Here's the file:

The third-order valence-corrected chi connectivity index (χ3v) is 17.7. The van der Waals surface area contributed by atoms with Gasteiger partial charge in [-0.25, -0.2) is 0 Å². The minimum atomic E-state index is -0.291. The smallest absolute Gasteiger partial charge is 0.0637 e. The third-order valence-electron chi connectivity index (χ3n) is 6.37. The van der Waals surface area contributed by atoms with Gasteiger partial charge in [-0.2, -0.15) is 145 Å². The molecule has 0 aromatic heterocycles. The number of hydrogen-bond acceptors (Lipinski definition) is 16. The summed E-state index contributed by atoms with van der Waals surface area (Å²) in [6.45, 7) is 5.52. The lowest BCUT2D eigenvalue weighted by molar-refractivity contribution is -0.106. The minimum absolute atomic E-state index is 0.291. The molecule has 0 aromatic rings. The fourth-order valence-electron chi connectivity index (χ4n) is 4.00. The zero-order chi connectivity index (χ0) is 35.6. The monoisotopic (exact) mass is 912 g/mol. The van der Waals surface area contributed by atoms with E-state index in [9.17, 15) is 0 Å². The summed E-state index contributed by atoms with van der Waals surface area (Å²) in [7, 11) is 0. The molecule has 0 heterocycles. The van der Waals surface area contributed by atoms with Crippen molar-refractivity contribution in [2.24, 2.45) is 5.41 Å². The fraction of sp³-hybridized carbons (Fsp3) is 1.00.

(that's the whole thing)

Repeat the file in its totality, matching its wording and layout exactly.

The third-order valence-corrected chi connectivity index (χ3v) is 17.7. The van der Waals surface area contributed by atoms with Gasteiger partial charge in [-0.25, -0.2) is 0 Å². The minimum atomic E-state index is -0.291. The smallest absolute Gasteiger partial charge is 0.0637 e. The third-order valence-electron chi connectivity index (χ3n) is 6.37. The van der Waals surface area contributed by atoms with Gasteiger partial charge in [-0.2, -0.15) is 145 Å². The molecule has 0 aromatic heterocycles. The number of hydrogen-bond acceptors (Lipinski definition) is 16. The summed E-state index contributed by atoms with van der Waals surface area (Å²) in [6.45, 7) is 5.52. The lowest BCUT2D eigenvalue weighted by molar-refractivity contribution is -0.106. The minimum absolute atomic E-state index is 0.291. The molecule has 0 aromatic rings. The fourth-order valence-electron chi connectivity index (χ4n) is 4.00. The zero-order chi connectivity index (χ0) is 35.6. The monoisotopic (exact) mass is 912 g/mol. The van der Waals surface area contributed by atoms with E-state index in [9.17, 15) is 0 Å². The summed E-state index contributed by atoms with van der Waals surface area (Å²) in [7, 11) is 0. The molecule has 0 heterocycles. The van der Waals surface area contributed by atoms with Crippen molar-refractivity contribution in [2.24, 2.45) is 5.41 Å². The fraction of sp³-hybridized carbons (Fsp3) is 1.00.